It’s a debate that’s been going on for as long as humans and dogs have been companions: Just how far does canine intuition go?
Some people will tell you dogs have an instinct for immediately spotting people who are trouble. Others believe that, like humans, they can be fooled and manipulated based on their primary needs and wants. Other still, say that dogs are even worse judges of character than their owners – that they choose who they like or don’t like at random.
However, a new study – as shared by the BBC – has shown that our four-legged friends may well be on the money when it comes to analyzing how reliable a person is.
The study in question was conducted by Akiko Takaoka of Kyoto University in Japan. The scientist and her team aimed to discover if a dog would continue to trust someone who had lied to it.
And so, they divided their experiment into three sections. They wanted to know if a dog could discern whether or not a person was untrustworthy, based purely on how they had acted before.
According to John Bradshaw, of the University of Bristol, the study proves that dogs prefer the world to be certain. In other words, they don’t like surprised.
In the experiment, dog owners would point to a container with food inside. The dog would run to it. After that, owners would send them to a container without food in it. The dogs were, naturally, fooled, and so went to the containers without food as well.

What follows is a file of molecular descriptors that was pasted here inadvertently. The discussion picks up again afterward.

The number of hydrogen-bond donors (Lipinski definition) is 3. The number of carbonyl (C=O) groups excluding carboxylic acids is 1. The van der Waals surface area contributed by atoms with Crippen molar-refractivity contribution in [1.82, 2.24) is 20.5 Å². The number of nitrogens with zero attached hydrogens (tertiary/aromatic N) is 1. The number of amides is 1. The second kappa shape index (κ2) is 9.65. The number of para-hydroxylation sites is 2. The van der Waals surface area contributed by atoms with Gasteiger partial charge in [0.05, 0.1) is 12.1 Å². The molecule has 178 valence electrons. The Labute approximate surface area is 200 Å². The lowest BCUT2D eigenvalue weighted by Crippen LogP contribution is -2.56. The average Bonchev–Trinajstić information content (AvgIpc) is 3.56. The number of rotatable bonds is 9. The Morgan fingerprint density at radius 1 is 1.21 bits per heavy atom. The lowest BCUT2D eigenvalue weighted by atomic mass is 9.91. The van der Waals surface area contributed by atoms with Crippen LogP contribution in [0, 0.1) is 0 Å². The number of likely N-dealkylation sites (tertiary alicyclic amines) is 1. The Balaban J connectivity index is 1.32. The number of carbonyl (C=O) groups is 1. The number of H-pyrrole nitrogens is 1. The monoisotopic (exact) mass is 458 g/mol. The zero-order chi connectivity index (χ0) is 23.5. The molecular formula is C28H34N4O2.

That dogs can develop an understanding of human gestures is no real surprise. However, if gestures are inconsistent, dogs can become stressed and nervous.
On the third occasion, the dogs refused to believe the liars. 34 dogs took part in the experiment and, as per the Animal Cognition Journal, all showed the same results. Namely, they used their previous experience to determine that a person couldn’t be trusted.
When a new person was then introduced, and replicated the first round – pointing to a container with food in it – the dogs followed the instruction without question.
According to Takoaka, it’s surprising that dogs “devalued the reliability of a human” so quickly.
“Dogs have more sophisticated social intelligence than we thought. This social intelligence evolved selectively in their long life history with humans.”
Takoake now plans to undergo the same test with wolves, a process that could reveal the “profound effects of domestication” on the intelligence of dogs.
So, it appears dogs can tell between untrustworthy and trustworthy people, though perhaps only after they’ve been subjected to some sort of indicator.
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